The following factors are considered in deciding which state has the more significant relationship to this issue: (1) the place of the injury; (2) the place where the injury-causing conduct occurred; (3) the parties' domiciles; and (4) the place where the relationship between the parties is centered. Restatement (Second) of Conflicts of Laws § 145(2). In tort cases, the place of injury is a central factor in determining which state's law governs. However, as Chi recognized, this factor is less important in the anti-SLAPP context:
The purpose behind an anti-SLAPP law is to encourage the exercise of free speech-indeed, Illinois's stated policy in enacting the ICPA was to "encourage [ ] and safeguard[ ] with great diligence" the "constitutional rights of citizens and organizations to be involved and participate freely in the process of government." 735 ILCS 110/5. In light of this policy goal, the place where the allegedly tortious speech took place and the domicile of the speaker are central to the choice-of-law analysis on this issue. A state has a strong interest in having its own anti-SLAPP law applied to the speech of its own citizens, at least when, as in this case, the speech initiated within the state's borders. 787 F. Supp. 2d at 803.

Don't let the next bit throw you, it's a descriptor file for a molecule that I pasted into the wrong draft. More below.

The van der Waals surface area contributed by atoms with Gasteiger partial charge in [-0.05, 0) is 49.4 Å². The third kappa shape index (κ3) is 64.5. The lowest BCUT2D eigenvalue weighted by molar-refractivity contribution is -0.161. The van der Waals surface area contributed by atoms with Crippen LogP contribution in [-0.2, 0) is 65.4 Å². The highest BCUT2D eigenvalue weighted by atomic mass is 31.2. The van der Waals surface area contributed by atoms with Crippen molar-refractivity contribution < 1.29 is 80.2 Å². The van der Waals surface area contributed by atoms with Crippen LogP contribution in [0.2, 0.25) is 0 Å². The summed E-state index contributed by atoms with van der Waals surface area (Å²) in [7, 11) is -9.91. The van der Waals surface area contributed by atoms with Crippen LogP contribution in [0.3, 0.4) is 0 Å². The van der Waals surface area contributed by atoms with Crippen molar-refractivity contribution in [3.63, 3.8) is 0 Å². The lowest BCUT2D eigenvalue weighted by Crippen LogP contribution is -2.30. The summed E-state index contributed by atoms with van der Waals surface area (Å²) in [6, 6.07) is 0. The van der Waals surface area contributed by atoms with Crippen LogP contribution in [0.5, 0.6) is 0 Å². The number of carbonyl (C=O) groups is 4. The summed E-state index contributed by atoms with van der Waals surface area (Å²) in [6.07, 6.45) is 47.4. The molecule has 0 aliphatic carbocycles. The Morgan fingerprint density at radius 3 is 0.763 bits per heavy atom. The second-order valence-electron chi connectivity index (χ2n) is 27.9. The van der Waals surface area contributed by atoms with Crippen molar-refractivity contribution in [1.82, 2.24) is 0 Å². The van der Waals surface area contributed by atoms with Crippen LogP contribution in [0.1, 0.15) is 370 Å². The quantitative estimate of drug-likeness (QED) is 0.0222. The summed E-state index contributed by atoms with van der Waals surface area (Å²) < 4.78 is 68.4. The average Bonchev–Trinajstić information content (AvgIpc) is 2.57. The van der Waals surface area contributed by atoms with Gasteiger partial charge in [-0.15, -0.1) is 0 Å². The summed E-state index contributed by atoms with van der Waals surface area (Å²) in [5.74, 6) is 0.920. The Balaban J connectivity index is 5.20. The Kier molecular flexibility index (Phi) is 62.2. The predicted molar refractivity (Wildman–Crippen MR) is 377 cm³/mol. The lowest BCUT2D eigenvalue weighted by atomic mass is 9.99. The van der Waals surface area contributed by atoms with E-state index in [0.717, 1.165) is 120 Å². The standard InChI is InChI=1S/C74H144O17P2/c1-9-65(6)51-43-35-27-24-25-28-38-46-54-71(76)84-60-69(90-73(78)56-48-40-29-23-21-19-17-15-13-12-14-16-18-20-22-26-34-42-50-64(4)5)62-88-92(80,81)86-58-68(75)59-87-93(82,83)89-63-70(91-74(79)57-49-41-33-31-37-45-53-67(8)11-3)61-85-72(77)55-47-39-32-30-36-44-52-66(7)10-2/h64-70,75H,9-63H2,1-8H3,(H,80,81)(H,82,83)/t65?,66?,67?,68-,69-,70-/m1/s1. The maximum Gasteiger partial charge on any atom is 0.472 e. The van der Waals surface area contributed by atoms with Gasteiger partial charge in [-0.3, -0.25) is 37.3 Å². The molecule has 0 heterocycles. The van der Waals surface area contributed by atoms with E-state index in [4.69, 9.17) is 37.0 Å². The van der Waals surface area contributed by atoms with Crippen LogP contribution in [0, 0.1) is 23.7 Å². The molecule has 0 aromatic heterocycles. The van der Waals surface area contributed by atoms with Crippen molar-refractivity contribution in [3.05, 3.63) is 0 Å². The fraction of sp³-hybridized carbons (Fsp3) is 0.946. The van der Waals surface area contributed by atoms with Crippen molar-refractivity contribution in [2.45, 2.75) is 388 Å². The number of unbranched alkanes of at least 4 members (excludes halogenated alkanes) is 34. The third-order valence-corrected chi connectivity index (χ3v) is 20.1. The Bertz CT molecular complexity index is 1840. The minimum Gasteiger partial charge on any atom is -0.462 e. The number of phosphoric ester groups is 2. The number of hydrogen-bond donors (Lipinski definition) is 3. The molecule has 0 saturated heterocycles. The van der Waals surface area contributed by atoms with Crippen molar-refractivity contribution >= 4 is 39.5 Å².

Of course, this case is different from Chi because Barrett, a citizen and resident of North Carolina, argues that his speech is protected under Illinois' anti-SLAPP statute. Barrett does not adequately explain why Illinois would have a significant interest in having its law applied to non-Illinois speakers. Nor does Barrett argue that the speech originated in Illinois, which would make the second factor (where the injury-causing conduct occurred) weigh in favor of applying Illinois law to Barrett's anti-SLAPP defense. In contrast, North Carolina has a significant interest in determining how much protection to give North Carolina speakers. See Chi, 787 F. Supp. 2d at 803; Global Relief, 2002 WL 31045394, at *11. For these reasons, the Court concludes that North Carolina law governs. The ICPA does not apply to this action.
Even if the ICPA applied, the Court would not dismiss the state law claims at this early stage. Although "the Act's clear objective as an anti-SLAPP statute is to provide citizens with an immediate way to dispose of such lawsuits," Sandholm, 942 N.E.2d at 550, the parties would be entitled to engage in limited discovery on, at the least, whether the ICPA protects Barrett's statements, and specifically whether there is ...